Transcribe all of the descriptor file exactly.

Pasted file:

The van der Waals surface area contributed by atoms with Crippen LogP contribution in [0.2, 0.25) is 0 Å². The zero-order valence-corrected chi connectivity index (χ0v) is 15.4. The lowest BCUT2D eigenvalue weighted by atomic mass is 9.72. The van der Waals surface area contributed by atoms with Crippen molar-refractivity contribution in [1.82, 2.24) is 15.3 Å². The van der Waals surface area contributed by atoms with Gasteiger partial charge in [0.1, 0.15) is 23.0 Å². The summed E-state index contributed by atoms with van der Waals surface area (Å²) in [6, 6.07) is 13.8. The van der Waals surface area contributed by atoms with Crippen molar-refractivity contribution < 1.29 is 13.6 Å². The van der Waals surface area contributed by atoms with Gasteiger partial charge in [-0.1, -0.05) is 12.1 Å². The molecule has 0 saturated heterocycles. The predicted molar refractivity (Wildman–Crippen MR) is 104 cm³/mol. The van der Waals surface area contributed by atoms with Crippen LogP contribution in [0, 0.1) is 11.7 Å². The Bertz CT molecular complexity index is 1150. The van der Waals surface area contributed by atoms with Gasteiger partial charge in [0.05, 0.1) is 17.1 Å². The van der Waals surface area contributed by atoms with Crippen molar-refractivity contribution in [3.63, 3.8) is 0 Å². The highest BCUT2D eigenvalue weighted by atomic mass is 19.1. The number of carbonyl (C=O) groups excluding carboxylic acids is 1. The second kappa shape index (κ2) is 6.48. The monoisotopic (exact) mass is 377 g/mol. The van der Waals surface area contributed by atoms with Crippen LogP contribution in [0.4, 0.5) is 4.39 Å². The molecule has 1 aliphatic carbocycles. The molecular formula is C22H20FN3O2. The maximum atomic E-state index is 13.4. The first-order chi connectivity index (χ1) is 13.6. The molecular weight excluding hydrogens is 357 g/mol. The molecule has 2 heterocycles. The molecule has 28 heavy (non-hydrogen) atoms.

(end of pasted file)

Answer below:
The van der Waals surface area contributed by atoms with Crippen LogP contribution in [0.2, 0.25) is 0 Å². The zero-order valence-corrected chi connectivity index (χ0v) is 15.4. The lowest BCUT2D eigenvalue weighted by atomic mass is 9.72. The van der Waals surface area contributed by atoms with Crippen molar-refractivity contribution in [1.82, 2.24) is 15.3 Å². The van der Waals surface area contributed by atoms with Gasteiger partial charge in [0.1, 0.15) is 23.0 Å². The summed E-state index contributed by atoms with van der Waals surface area (Å²) in [6, 6.07) is 13.8. The van der Waals surface area contributed by atoms with Crippen molar-refractivity contribution < 1.29 is 13.6 Å². The van der Waals surface area contributed by atoms with Gasteiger partial charge in [-0.1, -0.05) is 12.1 Å². The molecule has 0 saturated heterocycles. The predicted molar refractivity (Wildman–Crippen MR) is 104 cm³/mol. The van der Waals surface area contributed by atoms with Crippen LogP contribution in [0, 0.1) is 11.7 Å². The Bertz CT molecular complexity index is 1150. The van der Waals surface area contributed by atoms with Gasteiger partial charge in [0.05, 0.1) is 17.1 Å². The van der Waals surface area contributed by atoms with Crippen molar-refractivity contribution in [3.63, 3.8) is 0 Å². The highest BCUT2D eigenvalue weighted by atomic mass is 19.1. The number of carbonyl (C=O) groups excluding carboxylic acids is 1. The second kappa shape index (κ2) is 6.48. The monoisotopic (exact) mass is 377 g/mol. The van der Waals surface area contributed by atoms with Crippen LogP contribution in [0.4, 0.5) is 4.39 Å². The molecule has 1 aliphatic carbocycles. The molecular formula is C22H20FN3O2. The maximum atomic E-state index is 13.4. The first-order chi connectivity index (χ1) is 13.6. The molecular weight excluding hydrogens is 357 g/mol. The molecule has 2 heterocycles. The molecule has 28 heavy (non-hydrogen) atoms.